A Comparison of Iron Oxide Particles and Silica Particles for Tracking Organ Recellularization

Joseph E. Kobes, George I. Georgiev, Anthony V. Louis, Isen A. Calderon, Eriko S. Yoshimaru, Louie M. Klemm, Douglas W. Cromey, Zain Khalpey, Mark D. Pagel

Research output: Contribution to journalArticlepeer-review

1 Scopus citations

Abstract

Reseeding of decellularized organ scaffolds with a patient’s own cells has promise for eliminating graft versus host disease. This study investigated whether ultrasound imaging or magnetic resonance imaging (MRI) can track the reseeding of murine liver scaffolds with silica-labeled or iron-labeled liver hepatocytes. Mesoporous silica particles were created using the Stöber method, loaded with Alexa Flour 647 fluorophore, and conjugated with protamine sulfate, glutamine, and glycine. Fluorescent iron oxide particles were obtained from a commercial source. Liver cells from donor mice were loaded with the silica particles or iron oxide particles. Donor livers were decellularized and reperfused with silica-labeled or iron-labeled cells. The reseeded livers were longitudinally analyzed with ultrasound imaging and MRI. Liver biopsies were imaged with confocal microscopy and scanning electron microscopy. Ultrasound imaging had a detection limit of 0.28 mg/mL, while MRI had a lower detection limit of 0.08 mg/mL based on particle weight. The silica-loaded cells proliferated at a slower rate compared to iron-loaded cells. Ultrasound imaging, MRI, and confocal microscopy underestimated cell numbers relative to scanning electron microscopy. Ultrasound imaging had the greatest underestimation due to coarse resolution compared to the other imaging modalities. Despite this underestimation, both ultrasound imaging and MRI successfully tracked the longitudinal recellularization of liver scaffolds.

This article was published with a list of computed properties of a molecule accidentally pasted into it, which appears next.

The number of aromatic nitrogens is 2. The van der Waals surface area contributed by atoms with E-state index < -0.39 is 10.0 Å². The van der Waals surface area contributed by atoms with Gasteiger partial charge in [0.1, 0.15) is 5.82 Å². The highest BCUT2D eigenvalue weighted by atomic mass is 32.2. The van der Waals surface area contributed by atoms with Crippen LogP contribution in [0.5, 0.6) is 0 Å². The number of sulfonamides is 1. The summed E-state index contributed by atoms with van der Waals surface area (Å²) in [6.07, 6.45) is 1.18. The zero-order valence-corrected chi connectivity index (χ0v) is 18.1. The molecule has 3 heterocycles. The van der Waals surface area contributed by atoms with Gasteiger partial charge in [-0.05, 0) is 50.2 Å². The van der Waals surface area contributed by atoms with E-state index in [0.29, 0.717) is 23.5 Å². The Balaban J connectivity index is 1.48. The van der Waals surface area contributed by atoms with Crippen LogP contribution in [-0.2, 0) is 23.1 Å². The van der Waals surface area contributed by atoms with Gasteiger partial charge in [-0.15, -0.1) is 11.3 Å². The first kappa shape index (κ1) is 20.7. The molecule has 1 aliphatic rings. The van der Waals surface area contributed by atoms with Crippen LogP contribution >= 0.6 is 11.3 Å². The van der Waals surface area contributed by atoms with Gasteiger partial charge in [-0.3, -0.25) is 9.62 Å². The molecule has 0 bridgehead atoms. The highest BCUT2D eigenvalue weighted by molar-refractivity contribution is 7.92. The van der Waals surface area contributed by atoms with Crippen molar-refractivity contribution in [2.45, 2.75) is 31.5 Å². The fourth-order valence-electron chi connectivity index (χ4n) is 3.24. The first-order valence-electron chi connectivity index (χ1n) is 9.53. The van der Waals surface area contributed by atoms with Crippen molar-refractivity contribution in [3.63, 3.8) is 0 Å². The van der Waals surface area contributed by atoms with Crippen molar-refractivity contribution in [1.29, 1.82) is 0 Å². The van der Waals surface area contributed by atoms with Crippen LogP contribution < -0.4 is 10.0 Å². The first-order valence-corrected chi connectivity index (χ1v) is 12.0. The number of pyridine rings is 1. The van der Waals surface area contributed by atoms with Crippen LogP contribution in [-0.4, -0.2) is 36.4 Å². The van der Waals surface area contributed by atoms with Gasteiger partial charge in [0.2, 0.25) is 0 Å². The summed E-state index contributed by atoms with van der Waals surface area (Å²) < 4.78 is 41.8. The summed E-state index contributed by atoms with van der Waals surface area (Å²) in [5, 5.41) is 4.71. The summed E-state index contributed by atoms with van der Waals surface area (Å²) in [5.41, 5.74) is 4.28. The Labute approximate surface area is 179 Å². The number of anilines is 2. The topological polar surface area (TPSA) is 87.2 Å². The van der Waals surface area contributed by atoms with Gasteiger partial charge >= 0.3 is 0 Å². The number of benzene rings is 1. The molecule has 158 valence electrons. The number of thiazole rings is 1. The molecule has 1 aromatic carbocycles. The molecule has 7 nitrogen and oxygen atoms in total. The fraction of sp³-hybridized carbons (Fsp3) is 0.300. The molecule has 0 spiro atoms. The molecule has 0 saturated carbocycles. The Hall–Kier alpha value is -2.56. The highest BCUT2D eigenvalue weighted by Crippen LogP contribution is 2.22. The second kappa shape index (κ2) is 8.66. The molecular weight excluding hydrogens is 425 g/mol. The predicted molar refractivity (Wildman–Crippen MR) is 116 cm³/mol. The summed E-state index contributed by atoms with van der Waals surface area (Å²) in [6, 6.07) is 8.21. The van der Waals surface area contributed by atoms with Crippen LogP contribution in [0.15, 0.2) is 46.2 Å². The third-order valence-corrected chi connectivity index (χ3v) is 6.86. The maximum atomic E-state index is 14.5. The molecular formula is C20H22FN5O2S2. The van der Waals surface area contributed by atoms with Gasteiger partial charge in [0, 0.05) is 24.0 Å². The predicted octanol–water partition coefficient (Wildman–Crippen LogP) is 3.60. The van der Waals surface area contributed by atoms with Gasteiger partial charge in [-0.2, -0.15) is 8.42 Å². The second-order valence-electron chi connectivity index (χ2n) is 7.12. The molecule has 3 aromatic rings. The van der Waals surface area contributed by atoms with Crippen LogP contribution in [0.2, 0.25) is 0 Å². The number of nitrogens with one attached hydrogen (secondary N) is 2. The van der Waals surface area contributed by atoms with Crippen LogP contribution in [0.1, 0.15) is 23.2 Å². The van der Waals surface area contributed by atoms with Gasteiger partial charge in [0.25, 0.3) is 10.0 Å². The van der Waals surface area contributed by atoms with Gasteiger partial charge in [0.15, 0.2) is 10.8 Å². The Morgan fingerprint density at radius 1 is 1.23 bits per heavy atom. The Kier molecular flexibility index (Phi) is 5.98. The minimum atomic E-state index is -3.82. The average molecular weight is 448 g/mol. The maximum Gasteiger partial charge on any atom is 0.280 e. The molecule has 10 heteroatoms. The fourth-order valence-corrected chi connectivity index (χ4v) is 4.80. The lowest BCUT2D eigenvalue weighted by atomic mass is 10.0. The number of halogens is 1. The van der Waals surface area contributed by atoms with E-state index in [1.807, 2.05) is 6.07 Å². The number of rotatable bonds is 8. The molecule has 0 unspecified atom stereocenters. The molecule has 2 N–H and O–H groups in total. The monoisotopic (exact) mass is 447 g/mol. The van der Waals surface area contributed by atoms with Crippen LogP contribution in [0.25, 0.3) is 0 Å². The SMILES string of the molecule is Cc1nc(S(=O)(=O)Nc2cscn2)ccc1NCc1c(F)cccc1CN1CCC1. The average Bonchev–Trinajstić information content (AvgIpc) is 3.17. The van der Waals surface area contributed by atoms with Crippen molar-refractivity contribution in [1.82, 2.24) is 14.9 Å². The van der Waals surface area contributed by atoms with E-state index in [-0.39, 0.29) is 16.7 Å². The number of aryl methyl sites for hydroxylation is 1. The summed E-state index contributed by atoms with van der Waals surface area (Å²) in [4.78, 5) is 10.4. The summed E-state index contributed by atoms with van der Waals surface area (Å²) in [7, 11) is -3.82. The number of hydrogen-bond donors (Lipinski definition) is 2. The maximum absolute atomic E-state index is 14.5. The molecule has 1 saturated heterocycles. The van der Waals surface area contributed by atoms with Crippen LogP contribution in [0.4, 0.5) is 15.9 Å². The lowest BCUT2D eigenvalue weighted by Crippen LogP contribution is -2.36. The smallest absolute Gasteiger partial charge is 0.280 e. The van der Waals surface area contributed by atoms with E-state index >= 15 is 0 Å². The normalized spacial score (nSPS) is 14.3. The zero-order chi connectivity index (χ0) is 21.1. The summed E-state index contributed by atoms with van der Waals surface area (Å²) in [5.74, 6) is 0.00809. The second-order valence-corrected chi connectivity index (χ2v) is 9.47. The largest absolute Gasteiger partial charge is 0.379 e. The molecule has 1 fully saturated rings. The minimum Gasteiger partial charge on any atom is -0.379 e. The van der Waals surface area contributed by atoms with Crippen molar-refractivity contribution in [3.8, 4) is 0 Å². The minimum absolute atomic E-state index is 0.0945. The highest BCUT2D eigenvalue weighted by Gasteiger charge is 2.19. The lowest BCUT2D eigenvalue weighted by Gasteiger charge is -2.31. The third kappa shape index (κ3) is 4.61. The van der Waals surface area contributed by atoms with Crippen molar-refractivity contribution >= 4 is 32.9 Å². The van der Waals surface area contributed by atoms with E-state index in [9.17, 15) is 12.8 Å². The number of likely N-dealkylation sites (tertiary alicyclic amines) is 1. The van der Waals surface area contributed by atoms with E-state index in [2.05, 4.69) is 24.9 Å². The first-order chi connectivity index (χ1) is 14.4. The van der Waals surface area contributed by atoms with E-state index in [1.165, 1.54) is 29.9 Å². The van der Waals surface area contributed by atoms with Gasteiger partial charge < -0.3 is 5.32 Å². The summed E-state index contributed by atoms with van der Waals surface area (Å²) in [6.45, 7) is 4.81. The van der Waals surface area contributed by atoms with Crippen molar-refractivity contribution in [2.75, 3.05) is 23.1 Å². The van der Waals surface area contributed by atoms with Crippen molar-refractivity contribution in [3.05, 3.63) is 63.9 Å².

Original languageEnglish (US)
JournalMolecular imaging
Volume17
DOIs
StatePublished - Jul 20 2018

Keywords

  • iron oxide particles
  • magnetic resonance imaging
  • organ recellularization
  • silica particles
  • ultrasound imaging

ASJC Scopus subject areas

  • Biotechnology
  • Molecular Medicine
  • Biomedical Engineering
  • Radiology Nuclear Medicine and imaging
  • Condensed Matter Physics

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